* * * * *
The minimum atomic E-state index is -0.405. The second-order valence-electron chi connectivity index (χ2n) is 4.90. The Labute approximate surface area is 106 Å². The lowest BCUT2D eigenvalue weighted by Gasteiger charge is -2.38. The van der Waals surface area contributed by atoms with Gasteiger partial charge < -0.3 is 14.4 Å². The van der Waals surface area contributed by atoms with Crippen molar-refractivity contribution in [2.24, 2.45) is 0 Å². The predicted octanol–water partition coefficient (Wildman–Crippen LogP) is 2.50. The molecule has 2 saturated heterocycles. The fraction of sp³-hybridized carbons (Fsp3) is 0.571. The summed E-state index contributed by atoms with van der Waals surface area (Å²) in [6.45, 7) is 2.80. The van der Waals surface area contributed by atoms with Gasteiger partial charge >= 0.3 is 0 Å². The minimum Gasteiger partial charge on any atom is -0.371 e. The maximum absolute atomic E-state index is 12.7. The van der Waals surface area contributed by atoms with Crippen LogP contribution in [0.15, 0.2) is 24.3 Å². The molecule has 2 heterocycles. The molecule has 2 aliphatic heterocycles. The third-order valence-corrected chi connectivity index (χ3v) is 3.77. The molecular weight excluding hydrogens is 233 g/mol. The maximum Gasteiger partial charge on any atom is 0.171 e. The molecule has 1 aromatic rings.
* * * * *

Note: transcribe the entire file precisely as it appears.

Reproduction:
The minimum atomic E-state index is -0.405. The second-order valence-electron chi connectivity index (χ2n) is 4.90. The Labute approximate surface area is 106 Å². The lowest BCUT2D eigenvalue weighted by Gasteiger charge is -2.38. The van der Waals surface area contributed by atoms with Gasteiger partial charge < -0.3 is 14.4 Å². The van der Waals surface area contributed by atoms with Crippen molar-refractivity contribution in [2.24, 2.45) is 0 Å². The predicted octanol–water partition coefficient (Wildman–Crippen LogP) is 2.50. The molecule has 2 saturated heterocycles. The fraction of sp³-hybridized carbons (Fsp3) is 0.571. The summed E-state index contributed by atoms with van der Waals surface area (Å²) in [6.45, 7) is 2.80. The van der Waals surface area contributed by atoms with Gasteiger partial charge >= 0.3 is 0 Å². The minimum Gasteiger partial charge on any atom is -0.371 e. The maximum absolute atomic E-state index is 12.7. The van der Waals surface area contributed by atoms with Crippen LogP contribution in [0.15, 0.2) is 24.3 Å². The molecule has 2 heterocycles. The molecule has 2 aliphatic heterocycles. The third-order valence-corrected chi connectivity index (χ3v) is 3.77. The molecular weight excluding hydrogens is 233 g/mol. The maximum Gasteiger partial charge on any atom is 0.171 e. The molecule has 1 aromatic rings.